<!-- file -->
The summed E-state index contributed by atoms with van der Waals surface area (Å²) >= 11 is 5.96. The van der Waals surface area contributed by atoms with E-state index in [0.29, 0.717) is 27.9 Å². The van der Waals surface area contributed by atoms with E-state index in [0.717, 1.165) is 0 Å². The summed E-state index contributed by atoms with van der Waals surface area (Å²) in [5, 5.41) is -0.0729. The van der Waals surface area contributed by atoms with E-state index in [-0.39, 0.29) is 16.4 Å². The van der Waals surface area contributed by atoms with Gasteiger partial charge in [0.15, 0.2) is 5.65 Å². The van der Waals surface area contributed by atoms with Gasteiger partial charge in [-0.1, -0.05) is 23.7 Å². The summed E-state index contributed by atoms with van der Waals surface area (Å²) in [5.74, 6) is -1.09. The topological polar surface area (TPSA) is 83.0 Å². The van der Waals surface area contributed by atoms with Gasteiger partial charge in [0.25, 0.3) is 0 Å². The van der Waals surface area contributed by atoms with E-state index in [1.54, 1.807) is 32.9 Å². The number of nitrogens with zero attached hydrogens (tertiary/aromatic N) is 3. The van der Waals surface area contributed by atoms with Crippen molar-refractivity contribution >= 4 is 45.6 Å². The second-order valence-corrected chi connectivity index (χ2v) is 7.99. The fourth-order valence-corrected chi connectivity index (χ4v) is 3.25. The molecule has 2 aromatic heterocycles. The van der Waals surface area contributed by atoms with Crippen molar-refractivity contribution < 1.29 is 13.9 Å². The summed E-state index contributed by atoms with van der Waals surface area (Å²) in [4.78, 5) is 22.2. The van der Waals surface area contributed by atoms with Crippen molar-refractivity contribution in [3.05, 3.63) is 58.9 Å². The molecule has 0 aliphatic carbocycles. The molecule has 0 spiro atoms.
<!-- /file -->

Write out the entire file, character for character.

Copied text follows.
The summed E-state index contributed by atoms with van der Waals surface area (Å²) >= 11 is 5.96. The van der Waals surface area contributed by atoms with E-state index in [0.29, 0.717) is 27.9 Å². The van der Waals surface area contributed by atoms with E-state index in [0.717, 1.165) is 0 Å². The summed E-state index contributed by atoms with van der Waals surface area (Å²) in [5, 5.41) is -0.0729. The van der Waals surface area contributed by atoms with E-state index in [-0.39, 0.29) is 16.4 Å². The van der Waals surface area contributed by atoms with Gasteiger partial charge in [0.15, 0.2) is 5.65 Å². The van der Waals surface area contributed by atoms with Gasteiger partial charge in [-0.1, -0.05) is 23.7 Å². The summed E-state index contributed by atoms with van der Waals surface area (Å²) in [5.74, 6) is -1.09. The topological polar surface area (TPSA) is 83.0 Å². The van der Waals surface area contributed by atoms with Gasteiger partial charge in [0.25, 0.3) is 0 Å². The van der Waals surface area contributed by atoms with E-state index in [1.54, 1.807) is 32.9 Å². The number of nitrogens with zero attached hydrogens (tertiary/aromatic N) is 3. The van der Waals surface area contributed by atoms with Crippen molar-refractivity contribution >= 4 is 45.6 Å². The second-order valence-corrected chi connectivity index (χ2v) is 7.99. The fourth-order valence-corrected chi connectivity index (χ4v) is 3.25. The molecule has 2 aromatic heterocycles. The van der Waals surface area contributed by atoms with Crippen molar-refractivity contribution < 1.29 is 13.9 Å². The summed E-state index contributed by atoms with van der Waals surface area (Å²) in [4.78, 5) is 22.2. The van der Waals surface area contributed by atoms with Crippen molar-refractivity contribution in [3.05, 3.63) is 58.9 Å². The molecule has 0 aliphatic carbocycles. The molecule has 0 spiro atoms.